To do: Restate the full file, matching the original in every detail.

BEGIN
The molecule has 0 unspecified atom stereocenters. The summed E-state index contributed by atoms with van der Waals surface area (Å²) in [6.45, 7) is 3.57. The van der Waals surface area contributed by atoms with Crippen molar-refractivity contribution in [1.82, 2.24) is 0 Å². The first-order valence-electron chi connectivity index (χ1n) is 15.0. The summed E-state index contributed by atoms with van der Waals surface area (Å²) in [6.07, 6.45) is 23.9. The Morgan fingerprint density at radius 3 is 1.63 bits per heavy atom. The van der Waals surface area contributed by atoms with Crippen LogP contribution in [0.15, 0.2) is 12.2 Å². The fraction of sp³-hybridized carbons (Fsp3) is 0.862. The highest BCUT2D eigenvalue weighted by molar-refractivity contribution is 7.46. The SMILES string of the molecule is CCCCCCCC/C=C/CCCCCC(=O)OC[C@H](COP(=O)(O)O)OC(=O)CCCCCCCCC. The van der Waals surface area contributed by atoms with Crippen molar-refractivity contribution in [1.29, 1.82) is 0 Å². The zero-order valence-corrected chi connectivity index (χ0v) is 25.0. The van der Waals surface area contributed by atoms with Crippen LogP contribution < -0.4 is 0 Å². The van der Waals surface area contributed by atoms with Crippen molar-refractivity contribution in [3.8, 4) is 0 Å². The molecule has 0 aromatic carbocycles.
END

The molecule has 0 unspecified atom stereocenters. The summed E-state index contributed by atoms with van der Waals surface area (Å²) in [6.45, 7) is 3.57. The van der Waals surface area contributed by atoms with Crippen molar-refractivity contribution in [1.82, 2.24) is 0 Å². The first-order valence-electron chi connectivity index (χ1n) is 15.0. The summed E-state index contributed by atoms with van der Waals surface area (Å²) in [6.07, 6.45) is 23.9. The Morgan fingerprint density at radius 3 is 1.63 bits per heavy atom. The van der Waals surface area contributed by atoms with Crippen LogP contribution in [0.15, 0.2) is 12.2 Å². The fraction of sp³-hybridized carbons (Fsp3) is 0.862. The highest BCUT2D eigenvalue weighted by molar-refractivity contribution is 7.46. The SMILES string of the molecule is CCCCCCCC/C=C/CCCCCC(=O)OC[C@H](COP(=O)(O)O)OC(=O)CCCCCCCCC. The van der Waals surface area contributed by atoms with Crippen molar-refractivity contribution in [1.29, 1.82) is 0 Å². The zero-order valence-corrected chi connectivity index (χ0v) is 25.0. The van der Waals surface area contributed by atoms with Crippen LogP contribution < -0.4 is 0 Å². The van der Waals surface area contributed by atoms with Crippen molar-refractivity contribution in [3.8, 4) is 0 Å². The molecule has 0 aromatic carbocycles.